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Digital education at the IAAPA Expo: Virtual Education Conference 2020

The first IAAPA Expo: Virtual Education Conference took place from 16-18 November 2020. Featuring over 25 sessions, attendees heard from industry experts on a variety of topics.

IAAPA Logo IAAPA Expo: Virtual EducationIn September, IAAPA announced the cancellation of IAAPA Expo 2020 in Orlando because of the coronavirus pandemic. Instead, IAAPA took several of the education conferences that were due to happen and created the first-ever IAAPA Expo: Virtual Education Conference.

Title sponsors for the event were Disney Parks, Experiences and Products, JRA, The Shipping Monster and Gateway Ticketing Systems. Presenting sponsors included Cavu Designwerks and Dreamcraft Attractions, RocketRez, ProSlide and Polin Waterparks. Kraftwerk and Vekoma were among the supporting sponsors.

The virtual conference began with a welcome from Hal McEvoy, President and CEO of IAAPA. He said that “now more than ever it is important to stay on top of industry best practices, trends and new developments.”

Amanda Thompson, IAAPA Chairman, expressed her disappointment that the industry couldn’t meet in person in Orlando this year. However, she emphasised that IAAPA is “here to help in whatever way we can.”

Achievements celebrated at IAAPA Expo: Virtual Education Conference

The IAAPA Expo: Virtual Education Conference saw the induction of three industry veterans to the IAAPA Hall of Fame Awards. This year, Disney Imagineer Tony Baxter, Mats Wedin from Liseberg park and Greg Hale, Walt Disney World VP were inducted to the hall.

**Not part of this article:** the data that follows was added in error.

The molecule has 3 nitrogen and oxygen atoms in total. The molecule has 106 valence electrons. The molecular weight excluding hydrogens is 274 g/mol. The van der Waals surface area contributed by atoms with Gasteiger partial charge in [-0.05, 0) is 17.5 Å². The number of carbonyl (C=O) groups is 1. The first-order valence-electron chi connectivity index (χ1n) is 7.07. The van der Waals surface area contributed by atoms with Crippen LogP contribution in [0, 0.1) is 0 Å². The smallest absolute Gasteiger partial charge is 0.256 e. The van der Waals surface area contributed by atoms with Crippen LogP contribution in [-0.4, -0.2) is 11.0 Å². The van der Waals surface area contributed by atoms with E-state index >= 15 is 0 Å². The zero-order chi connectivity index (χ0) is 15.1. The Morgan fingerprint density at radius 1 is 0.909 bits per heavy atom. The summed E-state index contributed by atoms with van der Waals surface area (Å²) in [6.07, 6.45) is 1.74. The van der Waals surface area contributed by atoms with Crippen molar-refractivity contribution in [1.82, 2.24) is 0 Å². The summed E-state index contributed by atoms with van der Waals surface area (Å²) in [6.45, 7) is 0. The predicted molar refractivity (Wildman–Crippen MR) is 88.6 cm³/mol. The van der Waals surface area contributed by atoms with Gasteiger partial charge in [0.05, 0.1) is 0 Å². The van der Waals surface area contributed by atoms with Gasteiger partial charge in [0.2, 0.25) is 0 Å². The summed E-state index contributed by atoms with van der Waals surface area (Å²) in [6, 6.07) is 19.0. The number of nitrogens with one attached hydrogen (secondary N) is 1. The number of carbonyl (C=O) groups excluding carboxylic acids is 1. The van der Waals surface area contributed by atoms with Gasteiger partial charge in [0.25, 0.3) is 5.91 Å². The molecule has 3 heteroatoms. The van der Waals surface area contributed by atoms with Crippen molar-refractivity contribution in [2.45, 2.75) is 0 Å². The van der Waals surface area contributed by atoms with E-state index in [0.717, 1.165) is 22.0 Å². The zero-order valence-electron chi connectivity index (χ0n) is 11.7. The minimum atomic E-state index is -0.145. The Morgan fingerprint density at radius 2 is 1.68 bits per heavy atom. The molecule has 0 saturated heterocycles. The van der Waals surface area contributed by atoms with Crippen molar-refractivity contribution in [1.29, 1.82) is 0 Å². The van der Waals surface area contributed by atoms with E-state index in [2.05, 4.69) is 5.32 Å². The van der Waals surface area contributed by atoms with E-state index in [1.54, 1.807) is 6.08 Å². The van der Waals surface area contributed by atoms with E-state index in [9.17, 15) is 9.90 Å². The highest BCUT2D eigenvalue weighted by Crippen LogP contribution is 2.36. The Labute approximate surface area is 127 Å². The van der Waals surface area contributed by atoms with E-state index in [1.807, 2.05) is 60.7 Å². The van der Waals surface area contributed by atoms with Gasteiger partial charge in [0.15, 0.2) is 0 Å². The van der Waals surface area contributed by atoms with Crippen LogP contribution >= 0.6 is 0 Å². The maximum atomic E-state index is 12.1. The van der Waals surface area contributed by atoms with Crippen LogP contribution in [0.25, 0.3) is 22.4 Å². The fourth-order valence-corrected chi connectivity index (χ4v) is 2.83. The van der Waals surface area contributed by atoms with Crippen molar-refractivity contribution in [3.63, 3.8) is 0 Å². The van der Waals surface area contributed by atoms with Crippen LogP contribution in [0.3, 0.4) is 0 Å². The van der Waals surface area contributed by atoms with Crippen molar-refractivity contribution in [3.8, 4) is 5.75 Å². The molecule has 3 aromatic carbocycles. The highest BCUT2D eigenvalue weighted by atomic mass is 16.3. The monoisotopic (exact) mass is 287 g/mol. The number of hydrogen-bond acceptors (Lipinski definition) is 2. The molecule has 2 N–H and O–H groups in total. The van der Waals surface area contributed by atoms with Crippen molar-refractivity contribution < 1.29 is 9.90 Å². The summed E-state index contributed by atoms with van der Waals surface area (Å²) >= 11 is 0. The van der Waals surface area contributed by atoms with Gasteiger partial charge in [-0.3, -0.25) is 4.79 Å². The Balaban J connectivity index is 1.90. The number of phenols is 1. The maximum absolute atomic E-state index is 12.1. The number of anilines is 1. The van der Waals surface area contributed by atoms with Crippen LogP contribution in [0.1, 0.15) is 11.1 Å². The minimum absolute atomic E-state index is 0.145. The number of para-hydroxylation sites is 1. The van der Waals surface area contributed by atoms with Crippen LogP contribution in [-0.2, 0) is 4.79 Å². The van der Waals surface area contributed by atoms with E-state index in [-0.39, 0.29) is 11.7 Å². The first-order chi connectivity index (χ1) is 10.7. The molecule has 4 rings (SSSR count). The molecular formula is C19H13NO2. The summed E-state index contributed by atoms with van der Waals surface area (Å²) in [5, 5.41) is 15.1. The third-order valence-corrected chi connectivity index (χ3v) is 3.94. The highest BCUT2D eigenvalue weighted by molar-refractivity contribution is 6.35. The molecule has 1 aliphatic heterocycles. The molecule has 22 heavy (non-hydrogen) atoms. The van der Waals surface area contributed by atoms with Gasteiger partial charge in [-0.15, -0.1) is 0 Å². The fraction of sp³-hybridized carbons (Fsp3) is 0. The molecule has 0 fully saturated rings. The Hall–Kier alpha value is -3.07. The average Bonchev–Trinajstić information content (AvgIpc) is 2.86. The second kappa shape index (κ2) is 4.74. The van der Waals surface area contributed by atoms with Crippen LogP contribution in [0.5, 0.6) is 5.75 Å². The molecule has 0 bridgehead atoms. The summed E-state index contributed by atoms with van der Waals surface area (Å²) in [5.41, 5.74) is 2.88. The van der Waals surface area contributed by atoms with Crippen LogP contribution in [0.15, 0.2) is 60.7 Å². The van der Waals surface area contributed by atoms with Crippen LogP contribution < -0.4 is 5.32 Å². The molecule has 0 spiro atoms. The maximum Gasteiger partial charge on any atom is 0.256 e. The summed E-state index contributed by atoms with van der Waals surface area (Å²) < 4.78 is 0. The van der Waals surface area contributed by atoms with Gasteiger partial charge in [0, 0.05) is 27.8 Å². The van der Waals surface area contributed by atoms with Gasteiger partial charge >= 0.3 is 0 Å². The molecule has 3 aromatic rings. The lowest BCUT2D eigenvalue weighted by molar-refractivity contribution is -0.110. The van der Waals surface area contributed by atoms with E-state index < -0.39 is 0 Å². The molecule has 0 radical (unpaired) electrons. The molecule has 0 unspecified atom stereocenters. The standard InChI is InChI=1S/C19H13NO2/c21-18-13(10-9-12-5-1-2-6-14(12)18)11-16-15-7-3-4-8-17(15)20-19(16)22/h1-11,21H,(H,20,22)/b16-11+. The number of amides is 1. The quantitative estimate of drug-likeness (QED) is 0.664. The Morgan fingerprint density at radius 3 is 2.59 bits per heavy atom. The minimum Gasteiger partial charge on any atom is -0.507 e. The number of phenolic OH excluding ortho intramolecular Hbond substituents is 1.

IAAPA Hall of Fame 2020 IAAPA Expo: Virtual Education

Corrine Brindley was awarded the IAAPA Meritorious Service Award. The IAAPA Outstanding Service Award was given to Andreas Andersen. And the IAAPA Lifetime Service Award went to David Bromilow this year. The IAAPA Young Professional of the Year award went to Charles Coyle, Managing Director of Tayto Park, Ireland.

Josh D’Amaro delivers keynote at IAAPA Expo: Virtual Education Conference

The virtual conference started with a keynote presentation from Josh D’Amaro, Chairman of Disney Parks, Experiences, and Products. Speaking from inside an empty Disneyland Park, D’Amaro reiterated that “our industry is here to stay” despite the impact of COVID-19.

At the beginning of 2020, Disney was doing well. The opening of the Star Wars: Galaxy’s Edge lands in both Disneyland and Walt Disney World meant that the company had hired new cast members. D’Amaro also explained that the company had an “unprecedented capital expansion” in place. One of these is the upcoming Zootopia land in Shanghai Disney, which saw construction start in December 2019.